article is especially troubling because it graphically details
the utter corruption and depreavity that those who promote the
Prosperity Gospel have passed on to their disciples making them
two fold children of hell of what their teachers are.
BBC NEWS UK ADDITION
Monday, 27 June, 2005, 08:28 GMT 09:28 UK
Pastor Hinn in Nigerian money
By Sola Odunfa
On Africa magazine
Benny Hinn is one of the most successful
TV evangelists in the US
late April, scores of giant billboards and thousands of wall
posters all over Lagos proclaimed the first of three days of
divine miracles and healing for at least six million Nigerians
- but at the end of the third day, there was more bickering
over money than praise to God for mercy received.
vehicle of the expected wonders of the Holy Spirit was the UNited
States-based evangelist Benny Hinn, who flew into Nigeria in
a Gulfstream private jet with a large retinue that included
was received at Lagos airport in a motorcade of Hummer jeeps
and other expensive cars.
deaf would hear, the blind would see, the lame would jump and
walk, barren women would conceive, the jobless would gain employment,
and the enemy - both seen and unseen - would be vanquished.
Mention any problem - physical, spiritual, economic - Hinn had
come with the instant solution.
things did not go well.
300,000 people attended the event each night - a modest congregation
by Nigerian crusade standards. It is estimated that about 1
million worshippers attend the monthly Holy Ghost Congress service
organised by The Redeemed Christian Church God (RCCG) at the
disappointment he felt on the first and second days of the miracle
crusade, Hinn kept to himself - but he opened up with anger
on the final day.
"Four million dollars down the drain," he shouted into
the microphone from the huge rostrum.
is on the up in Nigeria - and the word
is being spread by the country's Pentecostal pastors.
The doyen of them is
is Pastor Enoch Adeboye,
who introduced the hugely successful Holy Ghost
Congress in the church in 1986. Today the congress
is held monthly and is the largest regular gathering
of Christians in Nigeria.
said that he had been assured by the local organizing committee
that at least six million people would attend the crusade -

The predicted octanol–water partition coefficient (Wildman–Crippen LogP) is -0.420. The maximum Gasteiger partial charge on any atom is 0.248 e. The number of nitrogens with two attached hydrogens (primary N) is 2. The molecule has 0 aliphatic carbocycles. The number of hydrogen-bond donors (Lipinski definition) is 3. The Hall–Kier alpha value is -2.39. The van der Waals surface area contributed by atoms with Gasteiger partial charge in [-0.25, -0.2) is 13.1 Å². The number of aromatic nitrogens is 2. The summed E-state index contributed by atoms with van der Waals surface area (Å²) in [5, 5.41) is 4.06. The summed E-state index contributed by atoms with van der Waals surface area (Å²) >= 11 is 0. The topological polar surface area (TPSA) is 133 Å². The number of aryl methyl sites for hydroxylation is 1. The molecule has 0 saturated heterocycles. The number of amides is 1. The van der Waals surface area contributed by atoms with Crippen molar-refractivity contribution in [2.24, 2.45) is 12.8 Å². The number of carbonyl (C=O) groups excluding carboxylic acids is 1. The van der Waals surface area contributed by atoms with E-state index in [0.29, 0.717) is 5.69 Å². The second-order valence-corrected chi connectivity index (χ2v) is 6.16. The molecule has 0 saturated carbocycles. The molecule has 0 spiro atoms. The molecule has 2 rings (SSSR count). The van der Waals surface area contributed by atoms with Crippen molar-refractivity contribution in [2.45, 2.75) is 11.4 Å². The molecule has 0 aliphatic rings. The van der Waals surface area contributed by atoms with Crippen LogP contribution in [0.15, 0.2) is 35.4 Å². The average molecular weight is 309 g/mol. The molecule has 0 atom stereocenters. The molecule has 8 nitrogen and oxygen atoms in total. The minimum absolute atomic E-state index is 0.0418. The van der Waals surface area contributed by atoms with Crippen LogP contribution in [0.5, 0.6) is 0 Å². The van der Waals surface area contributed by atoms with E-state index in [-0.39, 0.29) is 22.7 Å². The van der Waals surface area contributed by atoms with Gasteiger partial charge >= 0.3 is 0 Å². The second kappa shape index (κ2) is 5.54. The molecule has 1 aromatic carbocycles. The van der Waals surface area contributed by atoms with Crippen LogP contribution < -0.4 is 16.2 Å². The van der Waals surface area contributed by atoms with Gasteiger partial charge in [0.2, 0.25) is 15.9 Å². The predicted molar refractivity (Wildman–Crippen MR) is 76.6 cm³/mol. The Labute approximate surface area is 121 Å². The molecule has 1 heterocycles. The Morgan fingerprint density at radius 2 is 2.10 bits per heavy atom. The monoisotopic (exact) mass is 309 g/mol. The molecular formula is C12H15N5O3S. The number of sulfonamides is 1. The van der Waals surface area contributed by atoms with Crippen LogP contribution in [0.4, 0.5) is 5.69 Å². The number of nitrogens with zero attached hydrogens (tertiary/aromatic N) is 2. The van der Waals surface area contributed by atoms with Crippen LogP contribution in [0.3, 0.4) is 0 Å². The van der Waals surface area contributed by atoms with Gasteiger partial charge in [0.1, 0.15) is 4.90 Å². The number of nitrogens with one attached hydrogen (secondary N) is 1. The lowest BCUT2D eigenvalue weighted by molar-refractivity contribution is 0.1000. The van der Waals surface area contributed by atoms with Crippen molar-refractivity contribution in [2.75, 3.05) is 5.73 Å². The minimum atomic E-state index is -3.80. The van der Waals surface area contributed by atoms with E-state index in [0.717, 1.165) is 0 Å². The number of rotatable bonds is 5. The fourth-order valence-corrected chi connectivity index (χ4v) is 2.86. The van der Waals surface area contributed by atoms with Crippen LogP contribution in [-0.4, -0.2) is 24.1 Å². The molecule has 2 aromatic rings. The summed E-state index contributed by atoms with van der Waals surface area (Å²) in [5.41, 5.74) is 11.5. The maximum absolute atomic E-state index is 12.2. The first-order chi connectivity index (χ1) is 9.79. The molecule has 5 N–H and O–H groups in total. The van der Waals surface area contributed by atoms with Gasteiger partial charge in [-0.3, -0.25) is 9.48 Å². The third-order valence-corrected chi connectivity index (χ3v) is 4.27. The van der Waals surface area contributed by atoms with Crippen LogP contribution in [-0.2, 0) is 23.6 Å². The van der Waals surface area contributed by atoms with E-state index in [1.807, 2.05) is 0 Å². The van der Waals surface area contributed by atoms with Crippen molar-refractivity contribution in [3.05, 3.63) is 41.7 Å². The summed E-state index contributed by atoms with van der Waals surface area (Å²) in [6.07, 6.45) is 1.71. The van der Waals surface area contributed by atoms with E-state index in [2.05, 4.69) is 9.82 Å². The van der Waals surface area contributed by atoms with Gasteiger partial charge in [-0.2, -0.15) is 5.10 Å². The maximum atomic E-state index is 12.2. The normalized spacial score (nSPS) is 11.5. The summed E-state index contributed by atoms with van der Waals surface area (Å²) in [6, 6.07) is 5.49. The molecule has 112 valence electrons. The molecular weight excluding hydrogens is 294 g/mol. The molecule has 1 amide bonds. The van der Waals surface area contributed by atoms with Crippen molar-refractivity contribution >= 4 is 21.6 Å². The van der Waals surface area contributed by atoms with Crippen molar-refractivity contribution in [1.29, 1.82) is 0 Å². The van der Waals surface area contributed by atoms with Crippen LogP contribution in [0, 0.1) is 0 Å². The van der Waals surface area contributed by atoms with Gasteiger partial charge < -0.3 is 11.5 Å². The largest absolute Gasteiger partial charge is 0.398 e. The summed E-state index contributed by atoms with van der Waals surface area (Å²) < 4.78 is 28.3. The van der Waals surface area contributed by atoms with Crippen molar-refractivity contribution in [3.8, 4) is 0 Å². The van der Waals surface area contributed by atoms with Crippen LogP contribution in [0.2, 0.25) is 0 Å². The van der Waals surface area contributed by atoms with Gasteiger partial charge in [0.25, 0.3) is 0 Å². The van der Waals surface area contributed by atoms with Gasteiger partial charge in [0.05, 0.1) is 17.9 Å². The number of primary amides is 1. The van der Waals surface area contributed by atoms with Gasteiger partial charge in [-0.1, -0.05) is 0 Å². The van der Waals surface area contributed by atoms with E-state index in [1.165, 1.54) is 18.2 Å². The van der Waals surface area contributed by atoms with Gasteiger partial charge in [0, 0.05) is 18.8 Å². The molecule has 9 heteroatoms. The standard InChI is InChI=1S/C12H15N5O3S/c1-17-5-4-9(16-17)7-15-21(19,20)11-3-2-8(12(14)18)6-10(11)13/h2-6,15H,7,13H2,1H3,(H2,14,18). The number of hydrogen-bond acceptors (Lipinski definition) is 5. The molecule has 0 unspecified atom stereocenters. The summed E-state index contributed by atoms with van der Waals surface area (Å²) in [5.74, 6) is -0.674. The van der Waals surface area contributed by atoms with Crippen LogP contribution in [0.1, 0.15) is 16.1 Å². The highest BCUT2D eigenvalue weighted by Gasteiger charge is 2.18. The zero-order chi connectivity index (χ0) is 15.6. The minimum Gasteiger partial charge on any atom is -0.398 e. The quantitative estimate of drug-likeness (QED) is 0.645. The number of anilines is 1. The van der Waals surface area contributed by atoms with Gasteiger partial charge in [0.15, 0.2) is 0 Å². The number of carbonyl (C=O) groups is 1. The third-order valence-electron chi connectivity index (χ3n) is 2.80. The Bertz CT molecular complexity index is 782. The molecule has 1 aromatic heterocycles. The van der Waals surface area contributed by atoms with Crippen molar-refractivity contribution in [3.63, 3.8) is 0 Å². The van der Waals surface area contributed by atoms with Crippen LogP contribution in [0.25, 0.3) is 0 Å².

but the total turnout was only around one million. As a result,
he realized that all the mega public address equipment he had
flown in from the US was not needed.
also complained about some claimed expenditures, the charges
imposed on pastors who attended his day-time seminar, and journalists
who sought to cover the crusade.
then announced publicly that he would not provide any more funds,
and that the local organisers should pay all outstanding bills
from the collections they made on the first two days.
complaints instantly overshadowed the spiritual context of the
event. Some people from the congregation came out to declare
that they received healing and other miracles after the prayers,
but they were hardly audible.
Nigerian head of the local organizing committee, Bishop Joseph
Olanrewaju Obembe, accused other Nigerian Pentecostal preachers
of sabotaging the crusade and pedaling false information to
Hinn and his aides out of envy, and to discredit him.
after the crusade, a committee was set up by the leadership
of the Pentecostal Fellowship of Nigeria (PFN) - the umbrella
body of Pentecostal churches nationwide - to investigate the
Pentecostal faith in Nigeria is a veritable goldmine, judging
by the opulence of most of its pastors.
is made even more attractive because incomes of churches are
tax-exempt. Nearly all the churches are the private property
of their pastors or founders and their immediate families.
an economic environment in which the majority of Nigeria's estimated
130 million population has been impoverished by unemployment,
lack of basic social infrastructure and rising inflation, the
church has become the last refuge for many people.
favored churches are the new-generation Pentecostal assemblies,
that are owned and managed solely by fast-talking American-style
Christianity is growing rapidly in Nigeria
and powerful Nigerians run after the pastors for "spiritual
protection" from imaginary 'enemies' who, they are convinced,
are lurking around the corner to pull them down.
are the big spenders in the churches.
attraction, perhaps, lies in the often-quoted biblical injunction
that "givers never lack" and the fact that most pastors
don't ask the donors how they make the money they give.
March 2003, a cashier at a five-star hotel was arrested for
allegedly stealing nearly 40 million naira (then about US$400,000)
from his employer.
colleagues were shocked because there was nothing to suggest
that he was living above his means - he had no car and he lived
in a rented flat in a non-fashionable part of Lagos.
man confessed that he gave all the money to his Pentecostal
church in cash and equipment.
another case a bank clerk stole 40 million naira from his employer
and gave 10 million to his church as 'seed money' in the belief
that the seed would germinate and yield several fold as promised
by his pastor.
Nigerians believe that a large number of pastors are honest
and devoted to the service of God and mankind.
they readily take umbrage under the Yoruba saying that "only
God knows who serves Him truly."